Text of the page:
As mayor of Boston, I have long advocated using technology to make our city a better place to live, work, and visit.
My office recently endorsed development of a wireless network providing Internet access to citizens and visitors alike. What’s more, we have encouraged and supported the efforts of service suppliers to judiciously use technology to improve services.
The Boston Water and Sewer Commission’s (BWSC) SmartRead advanced meter reading program is an example of how technology can enhance citizen life. The BWSC, which was created in 1977 to deliver water to Boston’s citizens and businesses, established SmartRead to make meter reading more efficient and to supply accurate, up-to-date information about water usage.
There were a number of reasons why the BWSC, which is run by an executive director and a three-member board appointed by me, undertook the SmartRead project. First and foremost, the BWSC wanted to improve the accuracy of meter reads in the city. At the time, a significant number of meters were under-reporting water usage, and about 54 percent of meter reads were estimated. In addition, the BWSC wanted to improve efficiency and reduce the number of reads that required scheduling with a customer. These calls comprised 75 percent of all meter-related work orders and required up to 45 days to complete.
More importantly, we are providing superior service to our citizens. Water bills are available electronically. Meter readings are updated daily and can be viewed online, so customers can track their water usage. Leaks in the system are caught earlier because discrepancies in water usage are readily identified. For example, data from SmartRead helped the public school system identify leaks at a number of buildings that were costing it over $3,000 a month.
What’s more, the information about meter locations collected when the SmartRead system was implemented, proved invaluable in identifying customers at risk from their lead water services. As a result, the city can offer citizens an innovative and cost-effective program for replacing their lead services. The SmartRead program has carried forward my charter to employ technology in a way that provides a win for both the city and its citizens. The fixed-network system provided by Hexagram proved effective in efficiently and reliably collecting water-meter data from Boston’s large urban area. In addition, it provides the technological infrastructure for realizing environmental improve ments through conservation efforts and protection of natural resources.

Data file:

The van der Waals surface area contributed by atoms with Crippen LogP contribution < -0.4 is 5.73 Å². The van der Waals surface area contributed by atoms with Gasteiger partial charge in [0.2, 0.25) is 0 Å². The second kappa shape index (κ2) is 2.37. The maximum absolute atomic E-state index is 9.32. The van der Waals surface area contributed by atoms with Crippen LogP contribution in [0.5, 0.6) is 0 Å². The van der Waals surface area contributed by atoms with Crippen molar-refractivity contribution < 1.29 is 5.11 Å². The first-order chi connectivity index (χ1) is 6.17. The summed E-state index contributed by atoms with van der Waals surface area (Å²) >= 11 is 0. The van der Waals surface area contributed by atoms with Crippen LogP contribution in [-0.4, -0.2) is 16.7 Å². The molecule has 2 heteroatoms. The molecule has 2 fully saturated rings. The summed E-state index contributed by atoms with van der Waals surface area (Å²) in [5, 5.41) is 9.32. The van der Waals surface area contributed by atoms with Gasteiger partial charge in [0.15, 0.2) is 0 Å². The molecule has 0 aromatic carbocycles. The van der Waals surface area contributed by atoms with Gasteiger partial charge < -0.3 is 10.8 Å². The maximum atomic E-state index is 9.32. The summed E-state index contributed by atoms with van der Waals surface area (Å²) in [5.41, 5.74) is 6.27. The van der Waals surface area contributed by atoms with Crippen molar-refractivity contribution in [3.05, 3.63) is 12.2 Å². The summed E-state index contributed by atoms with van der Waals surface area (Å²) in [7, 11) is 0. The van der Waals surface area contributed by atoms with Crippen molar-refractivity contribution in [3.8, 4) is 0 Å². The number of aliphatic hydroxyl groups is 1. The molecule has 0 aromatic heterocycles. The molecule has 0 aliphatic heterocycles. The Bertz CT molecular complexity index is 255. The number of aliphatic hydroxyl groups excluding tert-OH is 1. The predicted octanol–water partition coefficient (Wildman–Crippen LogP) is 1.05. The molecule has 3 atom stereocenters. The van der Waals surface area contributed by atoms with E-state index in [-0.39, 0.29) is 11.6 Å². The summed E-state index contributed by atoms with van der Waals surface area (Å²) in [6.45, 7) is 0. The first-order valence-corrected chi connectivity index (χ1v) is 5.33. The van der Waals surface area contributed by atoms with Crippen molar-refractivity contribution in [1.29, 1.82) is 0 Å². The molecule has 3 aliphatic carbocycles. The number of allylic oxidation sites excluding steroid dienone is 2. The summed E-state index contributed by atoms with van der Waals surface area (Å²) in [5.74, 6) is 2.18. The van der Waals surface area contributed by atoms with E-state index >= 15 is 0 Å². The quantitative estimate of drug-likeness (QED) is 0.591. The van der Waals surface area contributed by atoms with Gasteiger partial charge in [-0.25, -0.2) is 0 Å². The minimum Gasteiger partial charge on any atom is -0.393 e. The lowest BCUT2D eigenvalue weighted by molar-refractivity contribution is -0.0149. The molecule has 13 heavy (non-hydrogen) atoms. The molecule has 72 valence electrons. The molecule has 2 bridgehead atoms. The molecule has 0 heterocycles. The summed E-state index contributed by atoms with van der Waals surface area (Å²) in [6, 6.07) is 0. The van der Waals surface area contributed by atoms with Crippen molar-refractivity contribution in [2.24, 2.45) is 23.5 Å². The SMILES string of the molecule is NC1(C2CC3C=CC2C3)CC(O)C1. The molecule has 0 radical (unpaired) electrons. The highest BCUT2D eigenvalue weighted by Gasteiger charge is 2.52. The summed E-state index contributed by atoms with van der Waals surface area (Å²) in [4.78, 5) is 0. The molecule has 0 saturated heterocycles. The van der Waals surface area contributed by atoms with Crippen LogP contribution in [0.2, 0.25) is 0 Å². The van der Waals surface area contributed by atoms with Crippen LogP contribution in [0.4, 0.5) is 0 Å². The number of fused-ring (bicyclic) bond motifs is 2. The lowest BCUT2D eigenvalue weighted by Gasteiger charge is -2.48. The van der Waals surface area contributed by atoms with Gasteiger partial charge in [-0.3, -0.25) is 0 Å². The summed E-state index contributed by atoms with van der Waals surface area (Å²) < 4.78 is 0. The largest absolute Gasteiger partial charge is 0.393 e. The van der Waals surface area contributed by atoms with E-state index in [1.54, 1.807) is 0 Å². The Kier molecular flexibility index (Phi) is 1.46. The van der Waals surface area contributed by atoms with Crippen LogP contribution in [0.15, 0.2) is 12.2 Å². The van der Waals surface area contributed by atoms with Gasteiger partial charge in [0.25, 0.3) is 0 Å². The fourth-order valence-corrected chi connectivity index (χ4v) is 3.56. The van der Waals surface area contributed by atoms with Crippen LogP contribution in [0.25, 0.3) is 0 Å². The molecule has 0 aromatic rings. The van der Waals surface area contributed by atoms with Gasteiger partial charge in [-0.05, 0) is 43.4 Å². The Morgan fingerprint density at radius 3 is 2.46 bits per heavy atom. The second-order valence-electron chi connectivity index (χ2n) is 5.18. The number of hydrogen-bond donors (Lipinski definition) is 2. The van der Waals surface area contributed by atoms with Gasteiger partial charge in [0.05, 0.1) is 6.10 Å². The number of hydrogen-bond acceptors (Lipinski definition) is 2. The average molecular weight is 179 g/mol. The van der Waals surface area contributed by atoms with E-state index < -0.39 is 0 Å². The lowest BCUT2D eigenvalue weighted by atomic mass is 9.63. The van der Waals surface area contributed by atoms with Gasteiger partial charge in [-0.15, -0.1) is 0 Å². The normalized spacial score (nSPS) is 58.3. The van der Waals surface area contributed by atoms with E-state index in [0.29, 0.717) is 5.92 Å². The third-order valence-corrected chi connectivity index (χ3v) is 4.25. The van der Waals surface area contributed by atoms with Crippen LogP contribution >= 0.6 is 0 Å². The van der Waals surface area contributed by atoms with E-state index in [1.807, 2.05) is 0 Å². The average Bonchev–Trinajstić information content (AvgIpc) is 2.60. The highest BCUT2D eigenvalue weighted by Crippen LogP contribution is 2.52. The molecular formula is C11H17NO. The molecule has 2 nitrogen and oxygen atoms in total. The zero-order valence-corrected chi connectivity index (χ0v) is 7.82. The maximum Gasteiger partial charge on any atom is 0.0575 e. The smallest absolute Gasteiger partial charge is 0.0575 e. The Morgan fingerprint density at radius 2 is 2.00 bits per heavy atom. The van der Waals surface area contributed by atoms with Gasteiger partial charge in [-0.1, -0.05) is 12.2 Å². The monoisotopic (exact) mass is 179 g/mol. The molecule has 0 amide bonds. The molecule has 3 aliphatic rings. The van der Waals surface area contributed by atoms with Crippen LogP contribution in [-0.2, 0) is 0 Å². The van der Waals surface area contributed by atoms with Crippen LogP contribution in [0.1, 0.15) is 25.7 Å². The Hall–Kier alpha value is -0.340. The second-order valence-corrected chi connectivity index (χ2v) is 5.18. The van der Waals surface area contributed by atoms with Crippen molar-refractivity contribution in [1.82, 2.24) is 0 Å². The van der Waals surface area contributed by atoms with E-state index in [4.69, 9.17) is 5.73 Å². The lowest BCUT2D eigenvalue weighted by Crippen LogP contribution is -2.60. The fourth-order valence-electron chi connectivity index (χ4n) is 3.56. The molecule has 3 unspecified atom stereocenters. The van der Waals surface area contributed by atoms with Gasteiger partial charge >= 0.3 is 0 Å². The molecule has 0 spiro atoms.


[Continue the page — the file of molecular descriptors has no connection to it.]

A Wireless Solution
The SmartRead program employs wireless fixed-network technology from Hexagram, Inc., Cleveland. The Hexagram system allows the BWSC to automatically collect meter readings four times a day instead of once a month. The readings, from transmitters located on each water meter, are sent to the BWSC through a series of data collectors located primarily on school buildings throughout the city. The schools chosen were located on hills, which allowed the use of fewer data collectors over a wide area.
The BWSC mounted an extensive communication program through ads, flyers, bill stuffers, a toll-free hotline, and meetings to alleviate any fears of citizens about how the SmartRead program would impact them. The BWSC also had to consider the effect of the project on historic areas such as Beacon Hill, where visible utility infrstructure is prohibited. The bottom line is that the BWSC received very few complaints, even though the project affected virtually every building in Boston.
Results and Impact
SmartRead has met and exceeded all expectations. The program now collects data four times a day from approximately 90,000 meters. Meter work orders have dropped by over 70 percent, customer service calls have decreased by 60 percent, and response time to customer requests is now a day or less. In addition, the city can protect its water revenues, recovering an estimated $10 million per year due to previously erroneous meter readings.
For more information about the SmartRead program contact Vincent